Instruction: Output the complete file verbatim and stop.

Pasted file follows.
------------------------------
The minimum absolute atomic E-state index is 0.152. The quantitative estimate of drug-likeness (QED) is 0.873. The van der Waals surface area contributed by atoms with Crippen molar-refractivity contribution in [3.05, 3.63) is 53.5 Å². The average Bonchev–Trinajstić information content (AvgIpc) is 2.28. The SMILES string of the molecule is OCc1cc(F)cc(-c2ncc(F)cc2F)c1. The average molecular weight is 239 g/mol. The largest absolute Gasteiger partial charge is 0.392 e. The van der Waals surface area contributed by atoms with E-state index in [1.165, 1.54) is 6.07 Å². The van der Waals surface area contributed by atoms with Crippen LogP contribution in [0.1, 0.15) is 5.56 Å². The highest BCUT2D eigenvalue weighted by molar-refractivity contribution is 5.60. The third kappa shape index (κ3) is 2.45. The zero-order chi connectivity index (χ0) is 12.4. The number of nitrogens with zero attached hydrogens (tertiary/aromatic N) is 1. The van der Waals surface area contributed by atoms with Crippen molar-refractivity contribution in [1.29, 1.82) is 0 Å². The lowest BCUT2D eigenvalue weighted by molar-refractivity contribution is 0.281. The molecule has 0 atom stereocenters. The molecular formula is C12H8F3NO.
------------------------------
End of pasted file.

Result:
The minimum absolute atomic E-state index is 0.152. The quantitative estimate of drug-likeness (QED) is 0.873. The van der Waals surface area contributed by atoms with Crippen molar-refractivity contribution in [3.05, 3.63) is 53.5 Å². The average Bonchev–Trinajstić information content (AvgIpc) is 2.28. The SMILES string of the molecule is OCc1cc(F)cc(-c2ncc(F)cc2F)c1. The average molecular weight is 239 g/mol. The largest absolute Gasteiger partial charge is 0.392 e. The van der Waals surface area contributed by atoms with E-state index in [1.165, 1.54) is 6.07 Å². The van der Waals surface area contributed by atoms with Crippen LogP contribution in [0.1, 0.15) is 5.56 Å². The highest BCUT2D eigenvalue weighted by molar-refractivity contribution is 5.60. The third kappa shape index (κ3) is 2.45. The zero-order chi connectivity index (χ0) is 12.4. The number of nitrogens with zero attached hydrogens (tertiary/aromatic N) is 1. The van der Waals surface area contributed by atoms with Crippen molar-refractivity contribution in [1.29, 1.82) is 0 Å². The lowest BCUT2D eigenvalue weighted by molar-refractivity contribution is 0.281. The molecule has 0 atom stereocenters. The molecular formula is C12H8F3NO.